(Society and Self, Critical Representations in Literature)

Literature for adults also addresses nontraditional families, but it is rarer that the search for identity within the family is a major element of the work. Alice Walker’s The Color Purple (1982) examines one woman’s escape from the bondage of a traditional marriage. Anne Tyler’s The Accidental Tourist (1985), details a broken marriage and a close relationship between adult siblings. Barbara Kingsolver’s Pigs in Heaven (1993) explores the issues of adoption and the desire of Native Americans to keep their children within their heritage. Dorothy Alison’s Bastard out of Carolina (1993) is a disturbing look at how an illegitimate child’s extended family tries to protect her when her mother chooses to stay with a boyfriend even after watching him rape the girl. In adult fiction, the traditional family is often portrayed in a critical light.

Margaret Atwood’s dystopian novel The Handmaid’s Tale (1985) contains a particularly disturbing depiction of women who have had their identities stripped away. Their society calls them, and treats them as, Wives, Aunts, Marthas, Econowives, Handmaids, Jezebels, or Unwomen. No room for individuality is left to them in the patriarchal, almost polygamous, society of the novel. Ursula K. Le Guin’s The Left Hand of Darkness (1969) details how society and family might look if every person had the ability to be either a father or a mother. Marge Piercy’s Woman on the Edge of Time (1976) shows the trials of an older Hispanic woman in late twentieth century America, where she has been declared insane and lost custody of her child. John Varley’s Steel Beach (1992) examines questions of identity, with a particular emphasis on gender.

Two canonical novels that address the issue of nontraditional families include Nathaniel Hawthorne’s The Scarlet Letter (1850), which explores the relationship between a single mother and her child and the mother’s relationship with the father of that child and with her husband. Harriet Beecher Stowe’s Uncle Tom’s Cabin: Or, Life Among the Lowly (1852) addresses the breakup of slave families in the service of economics. The novels of William Faulkner, including The Sound and the Fury (1929), examine the pain that families can cause when different family members have different expectations regarding the importance of pride and honor.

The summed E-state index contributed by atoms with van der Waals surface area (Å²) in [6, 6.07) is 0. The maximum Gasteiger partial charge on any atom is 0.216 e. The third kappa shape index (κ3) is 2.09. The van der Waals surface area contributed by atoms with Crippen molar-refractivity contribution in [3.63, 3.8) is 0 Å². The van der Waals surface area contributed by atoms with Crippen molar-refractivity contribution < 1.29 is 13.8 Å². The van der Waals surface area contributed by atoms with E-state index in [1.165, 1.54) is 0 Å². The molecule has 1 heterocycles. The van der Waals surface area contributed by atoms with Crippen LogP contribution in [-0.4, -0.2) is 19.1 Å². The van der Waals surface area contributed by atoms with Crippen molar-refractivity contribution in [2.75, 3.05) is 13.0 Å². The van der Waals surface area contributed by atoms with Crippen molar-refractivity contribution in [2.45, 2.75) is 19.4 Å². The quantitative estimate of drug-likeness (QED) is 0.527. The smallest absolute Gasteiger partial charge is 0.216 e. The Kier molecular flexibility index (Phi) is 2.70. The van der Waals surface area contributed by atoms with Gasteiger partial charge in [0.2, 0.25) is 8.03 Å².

(Society and Self, Critical Representations in Literature)

Suggested Readings

Beer, William R., ed. Relative Strangers: Studies of Stepfamily Process. Totowa, N.J.: Rowman & Littlefield, 1988. An examination of the dynamics of stepfamilies, discussing stepparent-stepchild relationships, blended families, and half-siblings.

Bettleheim, Bruno. The Uses of Enchantment: The Meaning and Importance of Fairy Tales. New York: Random House, 1975. Examines what fairy tales teach and how fairy tales may affect children. Family interactions receive a great deal of attention.

Coontz, Stephanie. “The American Family and the Nostalgia Trap (Attributing Americans’ Social Problems to the Breakdown of the Traditional Family).” Phi Delta Kappan. 76, no. 7 (March, 1995): 1-20. This article discusses the myths that surround the debate over traditional and nontraditional families in American society.

Washington, Mary Helen, ed. Memory of Kin: Stories About Family by Black Writers. New York: Doubleday, 1991. This is a collection of stories and poems about families, traditional and nontraditional. Of particular note are the stories and poems about slaves and the problems they had keeping their families together.